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Why Do Only Some Lives Matter?

Why Do Only Some Lives Matter?

Robert C. Koehler

What would it take for everyone’s life to matter as much as Jamal Khashoggi’s?

I ask this question over at the edge of the news, looking for a doorway into the human conscience.

Consider:

“The U.S. sold a total of $55.6 billion of weapons worldwide in the fiscal year that ended Sept. 30 — up 33 percent from the previous fiscal year, and a near record. In 2017, the U.S. cleared some $18 billion in new Saudi arms deals.”

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Excellent question, Mr. Koehler. But the answer is simple.

Certain lives matter more than others when they can be politically milked like hormone-bloated cows.

The follow-up question is: Why do they want to milk this killing so much more than the ongoing mass murder of Yemenis?

I don’t know the answer. But I can guess that the Western power elite has decided to side with the faction of the Saudi power elite that Khashoggi was allied with: i.e., the one ousted by Mohammed Bin Sultan.

Why that would be, I can’t say. But what I can say is that they should all be fodder for the guillotine. Both factions, and their American, European, and Israeli allies.

The Yemenis, meanwhile, are mere “collateral damage.”

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Kashoggi’s clan represented the old shared-power arrangement of the Saudi crown that the US loved because it was largely docile. MbS craves a more prominent, independent, and unilateral role for the house, and that’s not going to be popular with the American establishment. The Sauds are useful only inasmuch as they stay on the leash. bin Salman threatens that arrangement, combined with sociopathic recklessness bordering on suicidal.

Honestly, I think the US winds up icing him unless he dramatically alters his behavior. This is his warning shot across the bow.

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Why do only some lives matter?

during last night’s news we heard about the powerful hurricane headed toward coastal tourist areas of mexico. then the newscaster explained, “we don’t know if any americans are in the area.”

i don’t know why some lives matter more than others. maybe it’s the “news” presentations that decides what captures our attention. i’d say clovis and drone1066 are right about the kashoggie murder and all-out media attention. politics!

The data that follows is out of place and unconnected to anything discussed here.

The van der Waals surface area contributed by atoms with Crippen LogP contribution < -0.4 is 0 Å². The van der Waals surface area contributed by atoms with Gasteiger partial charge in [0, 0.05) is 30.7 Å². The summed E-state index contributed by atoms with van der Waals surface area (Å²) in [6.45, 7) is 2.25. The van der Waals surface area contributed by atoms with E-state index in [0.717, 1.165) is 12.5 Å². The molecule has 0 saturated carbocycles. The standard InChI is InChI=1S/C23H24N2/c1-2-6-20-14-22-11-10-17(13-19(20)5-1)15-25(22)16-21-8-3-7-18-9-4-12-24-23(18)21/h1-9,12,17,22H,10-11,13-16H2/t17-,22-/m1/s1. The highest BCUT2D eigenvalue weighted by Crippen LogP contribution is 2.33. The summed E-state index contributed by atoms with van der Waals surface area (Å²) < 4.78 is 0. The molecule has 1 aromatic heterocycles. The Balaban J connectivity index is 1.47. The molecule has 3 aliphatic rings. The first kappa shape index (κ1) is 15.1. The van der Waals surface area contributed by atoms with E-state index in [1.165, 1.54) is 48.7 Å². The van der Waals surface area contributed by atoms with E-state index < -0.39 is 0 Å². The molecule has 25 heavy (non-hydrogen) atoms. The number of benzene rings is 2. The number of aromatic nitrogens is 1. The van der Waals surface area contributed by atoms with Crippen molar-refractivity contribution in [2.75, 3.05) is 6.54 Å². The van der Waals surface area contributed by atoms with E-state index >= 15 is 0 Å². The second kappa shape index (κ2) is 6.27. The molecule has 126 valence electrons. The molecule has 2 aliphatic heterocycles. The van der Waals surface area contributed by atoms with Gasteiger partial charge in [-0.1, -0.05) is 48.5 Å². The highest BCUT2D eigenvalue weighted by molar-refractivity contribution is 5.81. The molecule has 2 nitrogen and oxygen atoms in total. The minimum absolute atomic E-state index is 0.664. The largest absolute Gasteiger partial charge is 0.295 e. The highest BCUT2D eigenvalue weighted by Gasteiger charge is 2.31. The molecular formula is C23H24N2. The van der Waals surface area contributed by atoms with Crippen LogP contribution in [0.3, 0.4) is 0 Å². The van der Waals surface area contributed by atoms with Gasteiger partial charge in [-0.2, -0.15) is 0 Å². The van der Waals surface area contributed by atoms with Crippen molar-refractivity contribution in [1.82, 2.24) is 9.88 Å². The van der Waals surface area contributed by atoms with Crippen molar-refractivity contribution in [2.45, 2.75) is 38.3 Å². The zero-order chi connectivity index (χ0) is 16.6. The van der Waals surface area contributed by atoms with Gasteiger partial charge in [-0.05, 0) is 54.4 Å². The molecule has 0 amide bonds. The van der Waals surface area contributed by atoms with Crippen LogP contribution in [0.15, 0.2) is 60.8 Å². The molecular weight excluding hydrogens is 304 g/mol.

just today i heard a discussion about the huge caravan headed for our southern border. both parties are using these migrants to catch more midterm votes. politics!

perhaps if i had a twitter account i have a better idea of what jane and john q public really think? maybe we have better standards than the politicians. politics!

well, neither corporately owned political parties nor the government are people. they’re institutions. i guess if we want to see more love and caring in the world it’s up to us!
~ :heart: ~ ~ :heart: ~ ~ :heart: ~

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It isn’t that any lives matter. The coverage of any particular incident or event is mere distraction from more significant issues.

While the media focuses their coverage on this, or any other item, they avoid any meaningful discussion of the larger picture.

This worked with the Kavanaugh circus, while congress passed another tax give away for the uber wealthy.

It’s working now, with Khashoggi, as the Yemen situation remains unaddressed.

No matter who or what, they are simply a convenient cover for a while. Their lives, or the principle, do not, in fact, matter.

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Humans tend to group the world into Us, the people with whom one shares ethical relationships that involve trusting in some certain amount of give and take; and Them, the people and things with whom was does not.

We each individually configure our sense of this by working out who we are willing to trust. Depending on experience and training, people give or withhold trust based on race, creed, gender, age, nationality, mode of dress, accent in speech, or any of a wide range of affiliations. Trust may also be given or withheld according to circumstances. An antisemite may wish to hire a “smart Jew lawyer,” and a white nationalist may feel that Hispanics or Blacks do fine as cannon fodder–“at least the good ones.”

A standard con when manipulating large populations is to play off of misconceived and inauthentic differences to “divide and conquer.”

This is easy to spot with regard to the traditional racisms. But it is just as present when passing a beggar on the freeway offramp who is “not my problem.” or turning away a refugee whose difficulties “I did not cause.” The judgment in both cases involves identifying the victims as “not my people,” in some way, and hence one of “them.”

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And would Khashoggi’s life and death matter had he been an actual opposition figure, and not a disaffected courtier who worked for WaPo?

“Children died in”…(often without a death count for their moms, dads, uncles, aunts and grandparents.
“Children are still detained”…well, adults are also still detained.

In recent decades, family members of victims are allowed to testify in court regarding the importance of the dead person to them. Evidently killing a deeply loved breadwinner will bring a bigger sentence than killing a unattached indigent.